Have you ever thought about how much more productive you become when you don’t think? You’re probably re-reading this question and asking, “Huh?” Let me clarify. When we avoid thinking about what it is that we should be thinking about, we tend to worry because we aren’t getting done the thing that we’re avoiding. So if you stop thinking about the things that you’re not doing, there is a greater likelihood that you are thinking only about the task at hand, making you more productive.
In previous posts, I’ve talked about the eight sins that impact our efficiency – defects, overproduction, waiting, non-utilized talent, transport, inventory, motion, and extra processing (“DOWNTIME”). Add to this list Sin #9 – worry. Worry is a waste that can affect your productivity dramatically.
When you worry about things, you are not in the present. When you’re not in the present, you’re not at your productive best. In addition, worrying can cause anxiety which can turn into stress. Now think about how worry is impacting not only your productivity, but your health, as well.
Worry is a negative way of thinking. It drains you of your energy, time, and capability. To be more productive and to help you stop worrying about the things you aren’t doing, prioritize, use lists, and schedule your work. Do this daily, weekly, and monthly. The more you organize your thoughts in writing, the less chance of worry seeping into your thinking.
To help you stop worrying, here are five things you may wish to try:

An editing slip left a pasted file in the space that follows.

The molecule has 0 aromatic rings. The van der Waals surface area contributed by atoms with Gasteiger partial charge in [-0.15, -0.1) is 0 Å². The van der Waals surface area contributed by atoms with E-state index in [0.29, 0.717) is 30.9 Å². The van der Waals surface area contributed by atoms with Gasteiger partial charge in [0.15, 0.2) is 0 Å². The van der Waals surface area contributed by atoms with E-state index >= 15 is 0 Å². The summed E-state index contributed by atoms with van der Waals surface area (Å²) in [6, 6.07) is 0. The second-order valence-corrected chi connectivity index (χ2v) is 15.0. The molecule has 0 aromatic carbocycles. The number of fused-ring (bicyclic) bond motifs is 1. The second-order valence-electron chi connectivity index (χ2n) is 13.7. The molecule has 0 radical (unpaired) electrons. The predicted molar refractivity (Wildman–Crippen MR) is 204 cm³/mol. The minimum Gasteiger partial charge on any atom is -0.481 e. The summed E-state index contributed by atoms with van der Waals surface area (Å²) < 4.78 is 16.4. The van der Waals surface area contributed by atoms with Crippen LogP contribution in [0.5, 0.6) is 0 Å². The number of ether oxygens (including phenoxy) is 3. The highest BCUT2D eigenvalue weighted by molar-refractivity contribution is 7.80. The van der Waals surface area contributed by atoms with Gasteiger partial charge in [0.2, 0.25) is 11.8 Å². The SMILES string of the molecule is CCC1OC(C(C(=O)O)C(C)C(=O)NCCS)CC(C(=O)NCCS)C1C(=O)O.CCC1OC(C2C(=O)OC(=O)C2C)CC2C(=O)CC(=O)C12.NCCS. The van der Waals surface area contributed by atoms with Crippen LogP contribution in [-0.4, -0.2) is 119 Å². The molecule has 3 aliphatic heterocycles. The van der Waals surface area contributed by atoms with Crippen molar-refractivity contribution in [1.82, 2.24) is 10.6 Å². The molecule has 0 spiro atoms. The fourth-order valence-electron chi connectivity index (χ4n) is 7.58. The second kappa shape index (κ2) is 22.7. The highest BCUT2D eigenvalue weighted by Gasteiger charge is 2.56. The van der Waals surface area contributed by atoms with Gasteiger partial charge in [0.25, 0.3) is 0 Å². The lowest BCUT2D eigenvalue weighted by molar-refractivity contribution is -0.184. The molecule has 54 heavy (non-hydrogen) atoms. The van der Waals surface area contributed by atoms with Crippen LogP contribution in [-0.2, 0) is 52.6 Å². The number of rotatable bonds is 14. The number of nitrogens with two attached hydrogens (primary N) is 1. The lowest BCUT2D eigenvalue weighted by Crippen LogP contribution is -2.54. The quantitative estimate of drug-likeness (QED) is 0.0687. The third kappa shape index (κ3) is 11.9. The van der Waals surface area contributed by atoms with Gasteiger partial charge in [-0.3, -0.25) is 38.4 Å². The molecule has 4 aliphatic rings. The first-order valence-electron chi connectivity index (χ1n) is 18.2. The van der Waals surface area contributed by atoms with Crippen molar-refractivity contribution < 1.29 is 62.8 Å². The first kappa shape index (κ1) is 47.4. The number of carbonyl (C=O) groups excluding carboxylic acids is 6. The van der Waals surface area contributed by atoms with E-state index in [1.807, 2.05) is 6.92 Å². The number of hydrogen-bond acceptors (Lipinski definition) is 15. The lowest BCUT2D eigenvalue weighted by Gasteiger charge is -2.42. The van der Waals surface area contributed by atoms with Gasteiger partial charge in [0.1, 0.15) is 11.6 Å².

If you’re a self-proclaimed worrier, schedule your “worry time” for the same time every day. For instance, mid-day for 30 minutes. During this time, write down all the things that you’re worried about. The power of this exercise is that it allows you to “dump” your worries to where you can see them rather than having them clog your thinking time. When you’ve reviewed and updated your list, you can stop worrying because you’ll have a chance to review the list again tomorrow. This allows some predictability for the worrier.
Evaluate your worry list every day and ask: What on the list is solvable? What on the list is an imaginary problem? By imaginary, I mean the problem is not based in fact; it is based on an unknown prediction of some future event. If the problem is solvable, move it to your list of priority items and schedule time to work on the problem. If the problem is imaginary, strike it off your list. If you can’t strike it, keep returning to it until you convince yourself that the problem is imaginary and not solvable. Therefore, it needs to go!
Accept uncertainty. This is probably very difficult for someone who worries, but it is a reality of life. Worrying about an unpredictable future is counterproductive, but planning for it is worth your time and effort. Plan for your future by creating a monthly or annual plan. Include all the uncertainties that you’re worried about and address how you will solve each one. Then work your plan.
Use mindfulness to focus on the present. Be aware of your thoughts. When worry seeps in, turn to your list of priorities to gain perspective. Once there, you are able to turn off worry and focus on the task that you should be doing. This will make you more productive.
Use your old worry lists as reminders of accomplishment. The worries that you’re able to strike off your list (that you created in point 1 above) are indications of progress. If they’re off your list, that means you are managing to turn destructive thoughts (worries) into constructive problem solving.
In addition to the above tips, try talking out your worry with a friend or colleague. Sometimes just talking about a problem provides much needed clarity that can lead to resolution.
Whatever you do, the trick is to funnel your worry to a solution and go from destructive worrying to constructive problem solving.